Galerie Mikael Andersen offers the possibility of getting acquainted with two painters, who finished their education at their respective art academies this year – Thorup in Copenhagen and Bornstück in Berlin.
The anatomy of the double exhibition should be taken seriously and should not be seen as a curated whole. Both artists paint, but that is as far as comparisons go – more or less anyway.
Camilla Thorup paints people. Human beings interacting with each other: they fight, ride on the back, balance, they are close to one another. But the closeness is very much only a physical closeness, whether it is in a fight or someone riding someone else’s back. Because the characters seem rather mechanical and stiff – almost alienated – towards the situation they are in and the people they are with; absent in their presence. Thorup’s works are characterized by a played down and controlled simplicity in their expression that waves back and forth between the sad and the humoristic.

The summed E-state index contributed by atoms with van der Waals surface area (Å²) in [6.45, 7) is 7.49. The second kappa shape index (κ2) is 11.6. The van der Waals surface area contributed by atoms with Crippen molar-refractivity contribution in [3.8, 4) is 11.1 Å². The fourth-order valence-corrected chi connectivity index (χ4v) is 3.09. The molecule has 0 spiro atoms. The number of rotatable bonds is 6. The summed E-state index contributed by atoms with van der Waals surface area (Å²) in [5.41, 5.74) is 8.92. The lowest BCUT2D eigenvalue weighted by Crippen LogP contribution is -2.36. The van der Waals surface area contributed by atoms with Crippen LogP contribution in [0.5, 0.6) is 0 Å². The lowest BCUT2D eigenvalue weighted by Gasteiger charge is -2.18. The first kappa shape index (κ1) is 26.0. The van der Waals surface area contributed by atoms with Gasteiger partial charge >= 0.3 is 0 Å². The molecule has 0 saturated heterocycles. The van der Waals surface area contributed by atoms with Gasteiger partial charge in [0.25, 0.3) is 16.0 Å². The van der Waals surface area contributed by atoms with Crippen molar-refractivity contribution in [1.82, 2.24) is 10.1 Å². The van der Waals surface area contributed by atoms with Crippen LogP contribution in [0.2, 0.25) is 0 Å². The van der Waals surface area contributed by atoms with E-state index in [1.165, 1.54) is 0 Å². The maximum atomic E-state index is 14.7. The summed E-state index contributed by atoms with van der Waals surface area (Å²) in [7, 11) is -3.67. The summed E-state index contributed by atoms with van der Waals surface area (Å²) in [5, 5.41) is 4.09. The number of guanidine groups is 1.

Fritz Bornstück paints everything, and he does it with a wildness and volume. The paintings are loud, they call on the viewer through their expressivity, energy and humour. “Come here you cowardly sculpture,” says a fish with boxing gloves on. Apparently it is ready to pick a fight with a media it regards as competing and maybe also with the passing viewer, who does not dare to make sense of the painting.